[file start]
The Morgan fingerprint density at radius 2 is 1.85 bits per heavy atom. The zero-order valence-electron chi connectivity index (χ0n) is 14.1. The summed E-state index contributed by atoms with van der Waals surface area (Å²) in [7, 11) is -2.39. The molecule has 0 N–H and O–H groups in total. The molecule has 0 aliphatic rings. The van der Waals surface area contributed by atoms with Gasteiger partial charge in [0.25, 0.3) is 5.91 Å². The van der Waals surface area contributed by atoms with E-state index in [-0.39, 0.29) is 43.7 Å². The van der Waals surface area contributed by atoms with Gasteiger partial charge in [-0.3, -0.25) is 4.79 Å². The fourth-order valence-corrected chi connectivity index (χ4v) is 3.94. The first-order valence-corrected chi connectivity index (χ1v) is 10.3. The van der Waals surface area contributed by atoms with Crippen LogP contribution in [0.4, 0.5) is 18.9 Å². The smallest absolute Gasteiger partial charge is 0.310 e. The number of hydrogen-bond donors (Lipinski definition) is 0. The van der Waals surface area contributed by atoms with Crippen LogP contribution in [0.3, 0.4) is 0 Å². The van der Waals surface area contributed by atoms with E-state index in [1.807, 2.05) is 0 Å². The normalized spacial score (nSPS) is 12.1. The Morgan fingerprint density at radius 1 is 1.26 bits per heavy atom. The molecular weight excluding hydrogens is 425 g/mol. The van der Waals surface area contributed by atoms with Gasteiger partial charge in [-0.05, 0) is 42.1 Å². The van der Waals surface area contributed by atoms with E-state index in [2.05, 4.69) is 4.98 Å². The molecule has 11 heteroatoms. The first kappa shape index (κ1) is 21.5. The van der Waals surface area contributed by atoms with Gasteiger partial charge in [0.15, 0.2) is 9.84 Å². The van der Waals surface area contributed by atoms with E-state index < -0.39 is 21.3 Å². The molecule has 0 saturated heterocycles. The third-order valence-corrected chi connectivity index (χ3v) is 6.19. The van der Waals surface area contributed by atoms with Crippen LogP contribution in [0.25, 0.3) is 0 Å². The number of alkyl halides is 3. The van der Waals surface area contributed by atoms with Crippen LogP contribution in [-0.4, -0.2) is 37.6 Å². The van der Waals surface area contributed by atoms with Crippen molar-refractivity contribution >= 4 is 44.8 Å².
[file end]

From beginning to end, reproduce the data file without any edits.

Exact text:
The Morgan fingerprint density at radius 2 is 1.85 bits per heavy atom. The zero-order valence-electron chi connectivity index (χ0n) is 14.1. The summed E-state index contributed by atoms with van der Waals surface area (Å²) in [7, 11) is -2.39. The molecule has 0 N–H and O–H groups in total. The molecule has 0 aliphatic rings. The van der Waals surface area contributed by atoms with Gasteiger partial charge in [0.25, 0.3) is 5.91 Å². The van der Waals surface area contributed by atoms with E-state index in [-0.39, 0.29) is 43.7 Å². The van der Waals surface area contributed by atoms with Gasteiger partial charge in [-0.3, -0.25) is 4.79 Å². The fourth-order valence-corrected chi connectivity index (χ4v) is 3.94. The first-order valence-corrected chi connectivity index (χ1v) is 10.3. The van der Waals surface area contributed by atoms with Crippen LogP contribution in [0.4, 0.5) is 18.9 Å². The smallest absolute Gasteiger partial charge is 0.310 e. The number of hydrogen-bond donors (Lipinski definition) is 0. The van der Waals surface area contributed by atoms with Crippen LogP contribution in [0.3, 0.4) is 0 Å². The van der Waals surface area contributed by atoms with E-state index in [1.807, 2.05) is 0 Å². The normalized spacial score (nSPS) is 12.1. The Morgan fingerprint density at radius 1 is 1.26 bits per heavy atom. The molecular weight excluding hydrogens is 425 g/mol. The van der Waals surface area contributed by atoms with Gasteiger partial charge in [-0.05, 0) is 42.1 Å². The van der Waals surface area contributed by atoms with E-state index in [2.05, 4.69) is 4.98 Å². The molecule has 11 heteroatoms. The first kappa shape index (κ1) is 21.5. The van der Waals surface area contributed by atoms with Gasteiger partial charge in [0.15, 0.2) is 9.84 Å². The van der Waals surface area contributed by atoms with E-state index < -0.39 is 21.3 Å². The molecule has 0 saturated heterocycles. The third-order valence-corrected chi connectivity index (χ3v) is 6.19. The van der Waals surface area contributed by atoms with Crippen LogP contribution in [0.25, 0.3) is 0 Å². The number of alkyl halides is 3. The van der Waals surface area contributed by atoms with Crippen LogP contribution in [-0.4, -0.2) is 37.6 Å². The van der Waals surface area contributed by atoms with Crippen molar-refractivity contribution >= 4 is 44.8 Å².